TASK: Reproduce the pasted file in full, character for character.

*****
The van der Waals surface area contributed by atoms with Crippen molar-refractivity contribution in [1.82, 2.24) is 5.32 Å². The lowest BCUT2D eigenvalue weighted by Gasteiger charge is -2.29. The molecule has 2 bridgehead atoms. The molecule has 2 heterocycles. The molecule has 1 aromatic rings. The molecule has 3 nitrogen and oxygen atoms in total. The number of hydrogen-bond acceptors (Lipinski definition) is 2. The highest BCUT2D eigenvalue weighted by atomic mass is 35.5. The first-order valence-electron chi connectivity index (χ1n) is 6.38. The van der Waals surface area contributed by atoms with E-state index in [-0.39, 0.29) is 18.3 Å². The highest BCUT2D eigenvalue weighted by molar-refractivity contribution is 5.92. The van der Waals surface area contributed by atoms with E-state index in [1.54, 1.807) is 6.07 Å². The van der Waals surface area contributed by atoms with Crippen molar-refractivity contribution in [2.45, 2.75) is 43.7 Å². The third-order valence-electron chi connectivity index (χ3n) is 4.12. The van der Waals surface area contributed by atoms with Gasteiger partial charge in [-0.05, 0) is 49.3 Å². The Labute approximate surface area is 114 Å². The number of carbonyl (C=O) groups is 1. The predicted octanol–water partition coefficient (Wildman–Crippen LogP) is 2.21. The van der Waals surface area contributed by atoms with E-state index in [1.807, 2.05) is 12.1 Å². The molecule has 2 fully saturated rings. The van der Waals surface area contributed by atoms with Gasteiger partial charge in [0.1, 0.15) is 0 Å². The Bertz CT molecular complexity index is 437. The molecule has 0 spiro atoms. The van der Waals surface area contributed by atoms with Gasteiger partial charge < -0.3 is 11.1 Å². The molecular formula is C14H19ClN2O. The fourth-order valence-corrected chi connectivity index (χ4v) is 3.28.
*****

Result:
The van der Waals surface area contributed by atoms with Crippen molar-refractivity contribution in [1.82, 2.24) is 5.32 Å². The lowest BCUT2D eigenvalue weighted by Gasteiger charge is -2.29. The molecule has 2 bridgehead atoms. The molecule has 2 heterocycles. The molecule has 1 aromatic rings. The molecule has 3 nitrogen and oxygen atoms in total. The number of hydrogen-bond acceptors (Lipinski definition) is 2. The highest BCUT2D eigenvalue weighted by atomic mass is 35.5. The first-order valence-electron chi connectivity index (χ1n) is 6.38. The van der Waals surface area contributed by atoms with E-state index in [-0.39, 0.29) is 18.3 Å². The highest BCUT2D eigenvalue weighted by molar-refractivity contribution is 5.92. The van der Waals surface area contributed by atoms with E-state index in [1.54, 1.807) is 6.07 Å². The van der Waals surface area contributed by atoms with Crippen molar-refractivity contribution in [2.45, 2.75) is 43.7 Å². The third-order valence-electron chi connectivity index (χ3n) is 4.12. The van der Waals surface area contributed by atoms with Gasteiger partial charge in [-0.05, 0) is 49.3 Å². The Labute approximate surface area is 114 Å². The number of carbonyl (C=O) groups is 1. The predicted octanol–water partition coefficient (Wildman–Crippen LogP) is 2.21. The van der Waals surface area contributed by atoms with E-state index in [1.807, 2.05) is 12.1 Å². The molecule has 2 fully saturated rings. The van der Waals surface area contributed by atoms with Gasteiger partial charge in [0.1, 0.15) is 0 Å². The Bertz CT molecular complexity index is 437. The molecule has 0 spiro atoms. The van der Waals surface area contributed by atoms with Gasteiger partial charge < -0.3 is 11.1 Å². The molecular formula is C14H19ClN2O. The fourth-order valence-corrected chi connectivity index (χ4v) is 3.28.